Corcoran P, Hollander DA, Ousler GW, Angjeli E, Rimmer D, Lane K, Abelson MB. Dynamic Sensitivity of Corneal TRPM8 Receptors to Menthol Instillation in Dry Eye Versus Normal Subjects. J Ocul Pharmacol Ther 2017;33(9):686-692.Abstract
PURPOSE: To assess the sensitivity of corneal cold receptors to a known transient receptor potential melastatin 8 (TRPM8) agonist, menthol, in dry eye and normals, and to determine whether factors such as disease duration or age affect responses. METHODS: Dry eye disease (DED) (N = 33) and normal (N = 15) subjects were randomly assigned to receive Rohto® Hydra (0.01% menthol) or Systane® Ultra treatments (OU) in a prospective, double-blind, crossover study. DED subjects had documented disease and symptom response scores >2 on a 0- to 5-point scale. Normals had no history of DED and scores <2 on the same scale. Endpoints included mean cooling score (0 = not cool and 10 = very cool) evaluated at 0, 0.5, 1, 2, 3, and 4 min post-instillation, sum cooling scores (5 time points, range 0-60), and ocular signs and symptoms. RESULTS: Mean (±SD) ages were similar, 62.2 ± 8.6-year (DED) versus 53.5 ± 7.6-year (normal). Corneal sensitivity scores were not different between groups. Mean cooling scores at 0.5-4 min post-menthol instillation were significantly higher in DED subjects (P ≤ 0.03). Sum cooling scores were significantly higher (P = 0.04) in DED subjects with a disease duration <10 years (N = 18, 28.3 ± 2.58) versus ≥10 years (N = 15, 20.2 ± 2.76). Age did not affect cooling response in either group. CONCLUSION: DED subjects had greater sensitivity to cold than normal subjects. DED duration, and not age, was critical to cooling sensitivity. The finding that cooling scores were higher in subjects with DED for less than 10 years compared to more than 10 years suggests that corneal cold receptor sensitivity decreases as the duration of DED increases.
Ousler GW, Rimmer D, Smith LM, Abelson MB. Use of the Controlled Adverse Environment (CAE) in Clinical Research: A Review. Ophthalmol Ther 2017;6(2):263-276.Abstract
The many internal and external factors that contribute to the pathophysiology of dry eye disease (DED) create a difficult milieu for its study and complicate its clinical diagnosis and treatment. The controlled adverse environment (CAE®) model has been developed to minimize the variability that arises from exogenous factors and to exacerbate the signs and symptoms of DED by stressing the ocular surface in a safe, standardized, controlled, and reproducible manner. By integrating sensitive, specific, and clinically relevant endpoints, the CAE has proven to be a unique and adaptable model for both identifying study-specific patient populations with modifiable signs and symptoms, and for tailoring the evaluation of interventions in clinical research studies.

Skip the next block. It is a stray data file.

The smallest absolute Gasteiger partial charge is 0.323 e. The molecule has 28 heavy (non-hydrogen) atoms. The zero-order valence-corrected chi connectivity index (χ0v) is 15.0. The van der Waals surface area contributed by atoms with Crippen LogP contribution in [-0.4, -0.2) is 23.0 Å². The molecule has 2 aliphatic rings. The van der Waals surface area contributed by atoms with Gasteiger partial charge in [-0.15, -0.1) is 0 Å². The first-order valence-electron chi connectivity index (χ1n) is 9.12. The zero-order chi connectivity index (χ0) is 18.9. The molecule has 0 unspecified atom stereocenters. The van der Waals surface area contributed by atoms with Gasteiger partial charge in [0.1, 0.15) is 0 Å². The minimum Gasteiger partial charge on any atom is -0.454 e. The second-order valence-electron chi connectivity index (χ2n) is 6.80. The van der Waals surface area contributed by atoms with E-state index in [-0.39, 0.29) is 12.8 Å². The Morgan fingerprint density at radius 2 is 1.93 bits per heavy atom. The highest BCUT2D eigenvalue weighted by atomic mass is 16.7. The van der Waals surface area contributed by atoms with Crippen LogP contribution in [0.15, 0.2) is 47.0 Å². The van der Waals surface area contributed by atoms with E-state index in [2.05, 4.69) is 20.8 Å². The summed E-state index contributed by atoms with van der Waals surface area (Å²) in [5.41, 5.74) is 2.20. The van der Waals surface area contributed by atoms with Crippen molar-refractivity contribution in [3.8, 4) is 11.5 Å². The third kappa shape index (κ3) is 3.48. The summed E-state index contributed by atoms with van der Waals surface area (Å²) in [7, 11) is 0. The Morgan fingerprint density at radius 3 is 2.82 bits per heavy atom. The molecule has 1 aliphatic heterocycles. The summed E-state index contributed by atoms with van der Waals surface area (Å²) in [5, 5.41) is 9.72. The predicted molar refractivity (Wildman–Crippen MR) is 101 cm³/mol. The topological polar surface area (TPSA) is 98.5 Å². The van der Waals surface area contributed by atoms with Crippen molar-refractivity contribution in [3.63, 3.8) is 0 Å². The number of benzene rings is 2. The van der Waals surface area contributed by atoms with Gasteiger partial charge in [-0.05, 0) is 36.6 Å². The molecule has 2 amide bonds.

Khoueir Z, Jassim F, Poon LY-C, Tsikata E, Ben-David GS, Liu Y, Shieh E, Lee R, Guo R, Papadogeorgou G, Braaf B, Simavli H, Que C, Vakoc BJ, Bouma BE, de Boer JF, Chen TC. Diagnostic Capability of Peripapillary Three-dimensional Retinal Nerve Fiber Layer Volume for Glaucoma Using Optical Coherence Tomography Volume Scans. Am J Ophthalmol 2017;182:180-193.Abstract
PURPOSE: To determine the diagnostic capability of peripapillary 3-dimensional (3D) retinal nerve fiber layer (RNFL) volume measurements from spectral-domain optical coherence tomography (OCT) volume scans for open-angle glaucoma (OAG). DESIGN: Assessment of diagnostic accuracy. METHODS: Setting: Academic clinical setting. STUDY POPULATION: Total of 180 patients (113 OAG and 67 normal subjects). OBSERVATION PROCEDURES: One eye per subject was included. Peripapillary 3D RNFL volumes were calculated for global, quadrant, and sector regions, using 4 different-size annuli. Peripapillary 2D RNFL thickness circle scans were also obtained. MAIN OUTCOME MEASURES: Area under the receiver operating characteristic curve (AUROC) values, sensitivity, specificity, positive and negative predictive values, positive and negative likelihood ratios. RESULTS: Among all 2D and 3D RNFL parameters, best diagnostic capability was associated with inferior quadrant 3D RNFL volume of the smallest annulus (AUROC value 0.977). Otherwise, global 3D RNFL volume AUROC values were comparable to global 2D RNFL thickness AUROC values for all 4 annulus sizes (P values: .0593 to .6866). When comparing the 4 annulus sizes for global RNFL volume, the smallest annulus had the best AUROC values (P values: .0317 to .0380). The smallest-size annulus may have the best diagnostic potential, partly owing to having no areas excluded for being larger than the 6 × 6 mm(2) scanned region. CONCLUSION: Peripapillary 3D RNFL volume showed excellent diagnostic performance for detecting glaucoma. Peripapillary 3D RNFL volume parameters have the same or better diagnostic capability compared to peripapillary 2D RNFL thickness measurements, although differences were not statistically significant.
Wolfe JM. Visual Attention: Size Matters. Curr Biol 2017;27(18):R1002-R1003.Abstract
When searching real-world scenes, human attention is guided by knowledge of the plausible size of target object (if an object is six feet tall, it isn't your cat). Computer algorithms typically do not do this, but perhaps they should.
Chou J, Daly MK. Reply. Retina 2017;37(10):e118.